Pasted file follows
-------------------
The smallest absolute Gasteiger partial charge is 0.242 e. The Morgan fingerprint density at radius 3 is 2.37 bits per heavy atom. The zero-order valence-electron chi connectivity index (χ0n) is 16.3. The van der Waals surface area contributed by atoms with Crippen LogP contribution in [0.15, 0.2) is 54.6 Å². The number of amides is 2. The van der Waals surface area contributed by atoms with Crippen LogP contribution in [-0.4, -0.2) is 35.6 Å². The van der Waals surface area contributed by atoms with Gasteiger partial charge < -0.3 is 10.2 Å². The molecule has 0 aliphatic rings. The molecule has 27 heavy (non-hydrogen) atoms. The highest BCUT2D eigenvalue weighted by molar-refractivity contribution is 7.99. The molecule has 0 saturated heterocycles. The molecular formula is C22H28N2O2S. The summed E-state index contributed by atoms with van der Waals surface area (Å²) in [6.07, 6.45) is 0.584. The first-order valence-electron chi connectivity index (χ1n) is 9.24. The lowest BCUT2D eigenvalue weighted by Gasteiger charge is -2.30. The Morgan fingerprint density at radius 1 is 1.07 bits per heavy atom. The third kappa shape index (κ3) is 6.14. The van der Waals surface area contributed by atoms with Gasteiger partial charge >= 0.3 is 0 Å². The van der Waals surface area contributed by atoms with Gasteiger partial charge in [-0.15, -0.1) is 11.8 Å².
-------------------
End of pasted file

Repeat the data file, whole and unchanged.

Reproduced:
The smallest absolute Gasteiger partial charge is 0.242 e. The Morgan fingerprint density at radius 3 is 2.37 bits per heavy atom. The zero-order valence-electron chi connectivity index (χ0n) is 16.3. The van der Waals surface area contributed by atoms with Crippen LogP contribution in [0.15, 0.2) is 54.6 Å². The number of amides is 2. The van der Waals surface area contributed by atoms with Crippen LogP contribution in [-0.4, -0.2) is 35.6 Å². The van der Waals surface area contributed by atoms with Gasteiger partial charge < -0.3 is 10.2 Å². The molecule has 0 aliphatic rings. The molecule has 27 heavy (non-hydrogen) atoms. The highest BCUT2D eigenvalue weighted by molar-refractivity contribution is 7.99. The molecule has 0 saturated heterocycles. The molecular formula is C22H28N2O2S. The summed E-state index contributed by atoms with van der Waals surface area (Å²) in [6.07, 6.45) is 0.584. The first-order valence-electron chi connectivity index (χ1n) is 9.24. The lowest BCUT2D eigenvalue weighted by Gasteiger charge is -2.30. The Morgan fingerprint density at radius 1 is 1.07 bits per heavy atom. The third kappa shape index (κ3) is 6.14. The van der Waals surface area contributed by atoms with Gasteiger partial charge >= 0.3 is 0 Å². The van der Waals surface area contributed by atoms with Gasteiger partial charge in [-0.15, -0.1) is 11.8 Å².